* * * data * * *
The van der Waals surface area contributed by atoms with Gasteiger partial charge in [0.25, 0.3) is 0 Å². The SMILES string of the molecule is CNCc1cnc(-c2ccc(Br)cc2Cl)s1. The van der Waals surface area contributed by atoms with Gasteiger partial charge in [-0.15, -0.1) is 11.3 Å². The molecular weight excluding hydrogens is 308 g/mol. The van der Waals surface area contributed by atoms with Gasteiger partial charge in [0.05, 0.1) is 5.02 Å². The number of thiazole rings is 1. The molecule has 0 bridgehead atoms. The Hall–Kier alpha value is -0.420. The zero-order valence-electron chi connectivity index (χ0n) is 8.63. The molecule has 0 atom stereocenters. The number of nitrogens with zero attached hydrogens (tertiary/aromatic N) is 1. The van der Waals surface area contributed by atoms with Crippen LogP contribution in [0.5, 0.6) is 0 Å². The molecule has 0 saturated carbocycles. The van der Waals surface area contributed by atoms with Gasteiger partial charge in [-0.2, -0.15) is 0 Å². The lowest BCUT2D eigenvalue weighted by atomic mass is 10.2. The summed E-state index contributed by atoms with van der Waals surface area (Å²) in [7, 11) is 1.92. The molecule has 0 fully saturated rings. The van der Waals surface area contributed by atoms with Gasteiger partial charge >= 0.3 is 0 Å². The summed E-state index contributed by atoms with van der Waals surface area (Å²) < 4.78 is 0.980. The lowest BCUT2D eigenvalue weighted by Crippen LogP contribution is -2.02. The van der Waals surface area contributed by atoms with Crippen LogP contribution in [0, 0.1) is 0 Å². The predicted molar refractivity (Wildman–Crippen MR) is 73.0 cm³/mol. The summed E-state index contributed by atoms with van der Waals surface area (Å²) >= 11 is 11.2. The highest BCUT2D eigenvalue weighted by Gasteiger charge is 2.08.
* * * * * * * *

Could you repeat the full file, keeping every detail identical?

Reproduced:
The van der Waals surface area contributed by atoms with Gasteiger partial charge in [0.25, 0.3) is 0 Å². The SMILES string of the molecule is CNCc1cnc(-c2ccc(Br)cc2Cl)s1. The van der Waals surface area contributed by atoms with Gasteiger partial charge in [-0.15, -0.1) is 11.3 Å². The molecular weight excluding hydrogens is 308 g/mol. The van der Waals surface area contributed by atoms with Gasteiger partial charge in [0.05, 0.1) is 5.02 Å². The number of thiazole rings is 1. The molecule has 0 bridgehead atoms. The Hall–Kier alpha value is -0.420. The zero-order valence-electron chi connectivity index (χ0n) is 8.63. The molecule has 0 atom stereocenters. The number of nitrogens with zero attached hydrogens (tertiary/aromatic N) is 1. The van der Waals surface area contributed by atoms with Crippen LogP contribution in [0.5, 0.6) is 0 Å². The molecule has 0 saturated carbocycles. The van der Waals surface area contributed by atoms with Gasteiger partial charge in [-0.2, -0.15) is 0 Å². The lowest BCUT2D eigenvalue weighted by atomic mass is 10.2. The summed E-state index contributed by atoms with van der Waals surface area (Å²) in [7, 11) is 1.92. The molecule has 0 fully saturated rings. The van der Waals surface area contributed by atoms with Gasteiger partial charge >= 0.3 is 0 Å². The summed E-state index contributed by atoms with van der Waals surface area (Å²) < 4.78 is 0.980. The lowest BCUT2D eigenvalue weighted by Crippen LogP contribution is -2.02. The van der Waals surface area contributed by atoms with Crippen LogP contribution in [0, 0.1) is 0 Å². The predicted molar refractivity (Wildman–Crippen MR) is 73.0 cm³/mol. The summed E-state index contributed by atoms with van der Waals surface area (Å²) >= 11 is 11.2. The highest BCUT2D eigenvalue weighted by Gasteiger charge is 2.08.